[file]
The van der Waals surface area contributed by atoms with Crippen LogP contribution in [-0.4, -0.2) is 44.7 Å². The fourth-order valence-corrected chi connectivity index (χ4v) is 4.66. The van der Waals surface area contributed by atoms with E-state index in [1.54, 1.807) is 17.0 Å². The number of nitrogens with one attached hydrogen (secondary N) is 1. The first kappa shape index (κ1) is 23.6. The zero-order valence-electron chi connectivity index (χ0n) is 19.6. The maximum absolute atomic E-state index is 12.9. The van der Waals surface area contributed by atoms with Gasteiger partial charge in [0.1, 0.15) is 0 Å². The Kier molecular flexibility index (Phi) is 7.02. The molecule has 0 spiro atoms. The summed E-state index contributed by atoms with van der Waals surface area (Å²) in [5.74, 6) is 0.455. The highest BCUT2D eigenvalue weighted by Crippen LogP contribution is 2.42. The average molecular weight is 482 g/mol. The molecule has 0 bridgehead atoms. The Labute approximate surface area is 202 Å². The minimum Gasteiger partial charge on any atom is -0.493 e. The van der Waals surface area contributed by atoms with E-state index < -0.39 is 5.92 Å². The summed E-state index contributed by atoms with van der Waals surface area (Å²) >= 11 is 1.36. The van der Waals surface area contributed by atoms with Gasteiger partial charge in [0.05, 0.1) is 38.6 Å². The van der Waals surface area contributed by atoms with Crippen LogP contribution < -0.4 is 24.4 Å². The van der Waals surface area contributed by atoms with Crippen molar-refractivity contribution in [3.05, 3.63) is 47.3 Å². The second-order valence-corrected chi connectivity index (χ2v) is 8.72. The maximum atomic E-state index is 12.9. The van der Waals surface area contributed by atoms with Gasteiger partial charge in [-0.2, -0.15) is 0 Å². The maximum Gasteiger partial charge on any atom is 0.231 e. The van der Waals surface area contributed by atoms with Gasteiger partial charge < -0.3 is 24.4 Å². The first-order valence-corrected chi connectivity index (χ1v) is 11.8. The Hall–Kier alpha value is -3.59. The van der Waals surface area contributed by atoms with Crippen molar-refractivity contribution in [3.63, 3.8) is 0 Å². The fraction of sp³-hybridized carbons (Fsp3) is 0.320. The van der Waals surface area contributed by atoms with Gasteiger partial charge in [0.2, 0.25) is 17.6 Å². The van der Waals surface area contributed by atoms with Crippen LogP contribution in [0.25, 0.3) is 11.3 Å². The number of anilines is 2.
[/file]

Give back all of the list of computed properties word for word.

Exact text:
The van der Waals surface area contributed by atoms with Crippen LogP contribution in [-0.4, -0.2) is 44.7 Å². The fourth-order valence-corrected chi connectivity index (χ4v) is 4.66. The van der Waals surface area contributed by atoms with E-state index in [1.54, 1.807) is 17.0 Å². The number of nitrogens with one attached hydrogen (secondary N) is 1. The first kappa shape index (κ1) is 23.6. The zero-order valence-electron chi connectivity index (χ0n) is 19.6. The maximum absolute atomic E-state index is 12.9. The van der Waals surface area contributed by atoms with Gasteiger partial charge in [0.1, 0.15) is 0 Å². The Kier molecular flexibility index (Phi) is 7.02. The molecule has 0 spiro atoms. The summed E-state index contributed by atoms with van der Waals surface area (Å²) in [5.74, 6) is 0.455. The highest BCUT2D eigenvalue weighted by Crippen LogP contribution is 2.42. The average molecular weight is 482 g/mol. The molecule has 0 bridgehead atoms. The Labute approximate surface area is 202 Å². The minimum Gasteiger partial charge on any atom is -0.493 e. The van der Waals surface area contributed by atoms with E-state index < -0.39 is 5.92 Å². The summed E-state index contributed by atoms with van der Waals surface area (Å²) >= 11 is 1.36. The van der Waals surface area contributed by atoms with Gasteiger partial charge in [0.05, 0.1) is 38.6 Å². The van der Waals surface area contributed by atoms with Crippen LogP contribution < -0.4 is 24.4 Å². The van der Waals surface area contributed by atoms with Crippen molar-refractivity contribution in [3.05, 3.63) is 47.3 Å². The second-order valence-corrected chi connectivity index (χ2v) is 8.72. The maximum atomic E-state index is 12.9. The van der Waals surface area contributed by atoms with Gasteiger partial charge in [-0.2, -0.15) is 0 Å². The maximum Gasteiger partial charge on any atom is 0.231 e. The van der Waals surface area contributed by atoms with Gasteiger partial charge < -0.3 is 24.4 Å². The first-order valence-corrected chi connectivity index (χ1v) is 11.8. The Hall–Kier alpha value is -3.59. The van der Waals surface area contributed by atoms with Crippen molar-refractivity contribution in [3.63, 3.8) is 0 Å². The fraction of sp³-hybridized carbons (Fsp3) is 0.320. The van der Waals surface area contributed by atoms with Gasteiger partial charge in [0.2, 0.25) is 17.6 Å². The van der Waals surface area contributed by atoms with Crippen LogP contribution in [0.25, 0.3) is 11.3 Å². The number of anilines is 2.